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Newtown Common

Newtown Common is owned by Hampshire County Council with Newtown Parish Council having responsibility for maintenance of its variety of habitats and landscapes for wildlife and people to enjoy. It is registered common land and sixteen properties have common rights.
For details see Summary of Registered Common Rights

The common is a Site of Importance for Nature Conservation with a wide range of heathland and woodland plants and animals. The mixture of open heath, together with areas of pine and oak woodland and birch scrub on the common gives a variety from which many species benefit.

The heathland areas of Newtown Common are mainly composed of dwarf shrub heath. This is mainly ling heather, dwarf gorse and purple moor grass but bracken is also present. Two small wet flushes occur on the common which provide a home for sphagnum mosses and species such as heath spotted orchid, common skullcap and marsh violet amongst others.


Roe deer and muntjacs are quite numerous, adders and common lizards can be seen basking in the sun while, grass-snakes, slow-worms and toads may also be found. Palmate newts have been recorded on the adjacent Burghclere common and may be present on Newtown.

 

Emperor moth caterpillar

 

The range of insects includes many woodland butterflies such as purple hairstreak, silver studded blue and the spectacular silver-washed fritillary. Emperor moth caterpillars have been recorded from Newtown common in the 1990s but not since. Current management by mowing of heathland areas is intended to provide more favourable habitat for these species.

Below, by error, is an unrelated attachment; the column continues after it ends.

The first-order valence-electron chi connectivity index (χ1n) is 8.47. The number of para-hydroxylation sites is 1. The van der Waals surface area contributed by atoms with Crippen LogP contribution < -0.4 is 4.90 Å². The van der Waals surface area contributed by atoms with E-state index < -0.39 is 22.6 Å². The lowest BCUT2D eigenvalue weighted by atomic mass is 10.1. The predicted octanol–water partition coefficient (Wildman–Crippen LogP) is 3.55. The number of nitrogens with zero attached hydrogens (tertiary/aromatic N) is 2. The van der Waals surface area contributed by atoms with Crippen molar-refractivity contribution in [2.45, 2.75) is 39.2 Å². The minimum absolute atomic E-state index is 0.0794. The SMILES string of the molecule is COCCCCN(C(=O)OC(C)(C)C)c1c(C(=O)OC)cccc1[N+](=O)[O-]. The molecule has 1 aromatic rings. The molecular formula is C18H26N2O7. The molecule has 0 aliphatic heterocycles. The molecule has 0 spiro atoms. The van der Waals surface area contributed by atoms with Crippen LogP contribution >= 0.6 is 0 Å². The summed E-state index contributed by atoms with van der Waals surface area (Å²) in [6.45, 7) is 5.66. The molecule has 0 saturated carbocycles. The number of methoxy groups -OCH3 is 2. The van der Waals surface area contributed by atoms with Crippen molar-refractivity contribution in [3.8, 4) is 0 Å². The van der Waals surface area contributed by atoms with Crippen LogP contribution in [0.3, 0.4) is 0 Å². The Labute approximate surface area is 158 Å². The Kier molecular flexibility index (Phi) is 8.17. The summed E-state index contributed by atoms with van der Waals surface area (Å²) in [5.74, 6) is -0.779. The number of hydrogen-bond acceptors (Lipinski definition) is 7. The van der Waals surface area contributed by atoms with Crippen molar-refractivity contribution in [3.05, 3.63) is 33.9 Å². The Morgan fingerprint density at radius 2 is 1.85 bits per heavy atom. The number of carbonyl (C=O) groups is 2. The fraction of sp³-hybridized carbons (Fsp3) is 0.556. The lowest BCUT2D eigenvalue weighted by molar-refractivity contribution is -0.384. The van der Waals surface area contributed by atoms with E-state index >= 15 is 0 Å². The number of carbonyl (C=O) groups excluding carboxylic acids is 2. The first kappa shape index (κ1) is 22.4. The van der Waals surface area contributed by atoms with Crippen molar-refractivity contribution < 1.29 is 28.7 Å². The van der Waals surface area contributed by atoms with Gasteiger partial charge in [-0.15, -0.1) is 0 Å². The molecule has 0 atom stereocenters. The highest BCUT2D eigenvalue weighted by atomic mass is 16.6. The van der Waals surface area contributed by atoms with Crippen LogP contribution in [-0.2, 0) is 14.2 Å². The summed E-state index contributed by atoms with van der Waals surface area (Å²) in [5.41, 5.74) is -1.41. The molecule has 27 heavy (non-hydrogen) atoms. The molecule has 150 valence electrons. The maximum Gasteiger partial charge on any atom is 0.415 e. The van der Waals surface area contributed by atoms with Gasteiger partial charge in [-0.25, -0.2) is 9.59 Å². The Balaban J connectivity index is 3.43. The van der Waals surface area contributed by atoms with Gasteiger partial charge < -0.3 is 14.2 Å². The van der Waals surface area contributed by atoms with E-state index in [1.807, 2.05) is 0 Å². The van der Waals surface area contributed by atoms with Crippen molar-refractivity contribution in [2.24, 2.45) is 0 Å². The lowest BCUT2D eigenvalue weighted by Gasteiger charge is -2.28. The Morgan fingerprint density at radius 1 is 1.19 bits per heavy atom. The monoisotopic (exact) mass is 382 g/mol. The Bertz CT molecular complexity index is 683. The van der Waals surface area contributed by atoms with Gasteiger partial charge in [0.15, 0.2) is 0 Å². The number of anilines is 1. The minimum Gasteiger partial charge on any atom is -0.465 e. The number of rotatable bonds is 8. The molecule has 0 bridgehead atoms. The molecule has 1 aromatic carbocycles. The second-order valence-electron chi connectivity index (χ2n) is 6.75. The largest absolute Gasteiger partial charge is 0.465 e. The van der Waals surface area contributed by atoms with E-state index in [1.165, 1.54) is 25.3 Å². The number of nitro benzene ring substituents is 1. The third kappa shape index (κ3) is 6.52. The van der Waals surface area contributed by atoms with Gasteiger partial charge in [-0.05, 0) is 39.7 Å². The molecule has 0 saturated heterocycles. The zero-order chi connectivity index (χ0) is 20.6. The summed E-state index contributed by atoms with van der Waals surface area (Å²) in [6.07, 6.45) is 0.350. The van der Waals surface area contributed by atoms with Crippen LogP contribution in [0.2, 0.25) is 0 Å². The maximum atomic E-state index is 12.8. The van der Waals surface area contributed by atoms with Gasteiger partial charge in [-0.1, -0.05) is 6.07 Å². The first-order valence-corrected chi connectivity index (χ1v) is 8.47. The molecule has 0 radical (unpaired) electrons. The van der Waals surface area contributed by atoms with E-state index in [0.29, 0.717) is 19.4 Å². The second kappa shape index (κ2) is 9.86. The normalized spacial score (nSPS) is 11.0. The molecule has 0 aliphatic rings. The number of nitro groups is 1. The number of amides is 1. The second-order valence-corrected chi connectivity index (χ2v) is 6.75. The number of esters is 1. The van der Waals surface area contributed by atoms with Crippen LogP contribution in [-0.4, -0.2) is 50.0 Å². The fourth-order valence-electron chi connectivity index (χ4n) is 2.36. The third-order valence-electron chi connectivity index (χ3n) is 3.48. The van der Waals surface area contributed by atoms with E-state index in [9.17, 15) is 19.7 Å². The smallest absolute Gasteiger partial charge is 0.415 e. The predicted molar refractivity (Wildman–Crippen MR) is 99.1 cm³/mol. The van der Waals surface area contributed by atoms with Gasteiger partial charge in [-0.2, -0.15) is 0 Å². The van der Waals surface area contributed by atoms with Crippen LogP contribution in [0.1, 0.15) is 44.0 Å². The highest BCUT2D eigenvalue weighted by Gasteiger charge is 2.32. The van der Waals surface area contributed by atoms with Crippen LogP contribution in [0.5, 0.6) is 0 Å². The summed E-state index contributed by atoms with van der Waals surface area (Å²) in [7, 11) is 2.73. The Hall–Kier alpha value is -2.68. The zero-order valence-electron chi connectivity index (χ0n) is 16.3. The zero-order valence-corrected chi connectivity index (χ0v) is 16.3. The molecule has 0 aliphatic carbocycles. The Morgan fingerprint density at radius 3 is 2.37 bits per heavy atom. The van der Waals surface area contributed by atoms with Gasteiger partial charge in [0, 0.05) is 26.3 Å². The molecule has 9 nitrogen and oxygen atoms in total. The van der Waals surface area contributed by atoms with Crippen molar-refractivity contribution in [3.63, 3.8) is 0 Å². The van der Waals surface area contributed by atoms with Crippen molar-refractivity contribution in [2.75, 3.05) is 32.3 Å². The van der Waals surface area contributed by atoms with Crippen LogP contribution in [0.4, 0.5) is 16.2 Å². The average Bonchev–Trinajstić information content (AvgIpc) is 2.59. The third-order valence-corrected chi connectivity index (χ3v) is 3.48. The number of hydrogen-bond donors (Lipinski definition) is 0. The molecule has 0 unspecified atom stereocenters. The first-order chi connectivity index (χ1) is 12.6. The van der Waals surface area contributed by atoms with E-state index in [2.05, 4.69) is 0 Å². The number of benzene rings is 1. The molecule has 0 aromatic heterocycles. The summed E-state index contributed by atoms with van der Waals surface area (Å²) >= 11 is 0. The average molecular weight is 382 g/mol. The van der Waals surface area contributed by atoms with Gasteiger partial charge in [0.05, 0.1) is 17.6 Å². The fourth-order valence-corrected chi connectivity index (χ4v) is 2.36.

Ground-nesting nightjars are found on the common most summers, after their migration from Africa. Two pairs are thought to have nested on the eastern common in 2013. Like nightjars, woodcock are ground-nesting and several pairs are thought to nest on Newtown common. Scrub management work is intended to expand nesting and feeding areas for these birds, while restrictions on loose dogs during the spring and summer months is intended to prevent, or at least reduce, disturbance to these fragile species.

Other birds to look out for include dartford warblers, tree pipits, wood larks, green woodpeckers and birds of prey including buzzard, kite, sparrowhawk and kestrel. Ravens are frequently seen over the Common.

Newtown Common contains one of the surviving fragments of lowland heathland in this area along with Burghclere, Earlstone, Greenham, Snelsmore and Bucklebury commons. Lowland heathland is an important habitat which is eligible for a government grant to help with conservation. For more information see the Higher Level Stewardship Scheme page.